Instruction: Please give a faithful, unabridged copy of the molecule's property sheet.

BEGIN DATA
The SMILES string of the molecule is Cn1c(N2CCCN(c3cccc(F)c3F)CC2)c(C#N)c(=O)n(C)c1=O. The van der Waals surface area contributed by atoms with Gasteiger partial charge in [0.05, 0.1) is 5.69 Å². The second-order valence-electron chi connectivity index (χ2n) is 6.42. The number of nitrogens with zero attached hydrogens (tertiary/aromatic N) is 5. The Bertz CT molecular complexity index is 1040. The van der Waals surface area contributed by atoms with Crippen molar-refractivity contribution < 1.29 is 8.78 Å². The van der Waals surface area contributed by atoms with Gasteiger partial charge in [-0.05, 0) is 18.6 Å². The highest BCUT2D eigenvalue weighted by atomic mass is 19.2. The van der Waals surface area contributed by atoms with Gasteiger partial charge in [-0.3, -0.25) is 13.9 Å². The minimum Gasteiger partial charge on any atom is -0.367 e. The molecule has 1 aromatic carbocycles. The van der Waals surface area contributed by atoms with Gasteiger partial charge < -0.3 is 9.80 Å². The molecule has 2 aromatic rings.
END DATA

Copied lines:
The SMILES string of the molecule is Cn1c(N2CCCN(c3cccc(F)c3F)CC2)c(C#N)c(=O)n(C)c1=O. The van der Waals surface area contributed by atoms with Gasteiger partial charge in [0.05, 0.1) is 5.69 Å². The second-order valence-electron chi connectivity index (χ2n) is 6.42. The number of nitrogens with zero attached hydrogens (tertiary/aromatic N) is 5. The Bertz CT molecular complexity index is 1040. The van der Waals surface area contributed by atoms with Crippen molar-refractivity contribution < 1.29 is 8.78 Å². The van der Waals surface area contributed by atoms with Gasteiger partial charge in [-0.05, 0) is 18.6 Å². The highest BCUT2D eigenvalue weighted by atomic mass is 19.2. The van der Waals surface area contributed by atoms with Gasteiger partial charge in [-0.3, -0.25) is 13.9 Å². The minimum Gasteiger partial charge on any atom is -0.367 e. The molecule has 1 aromatic carbocycles. The van der Waals surface area contributed by atoms with Gasteiger partial charge < -0.3 is 9.80 Å². The molecule has 2 aromatic rings.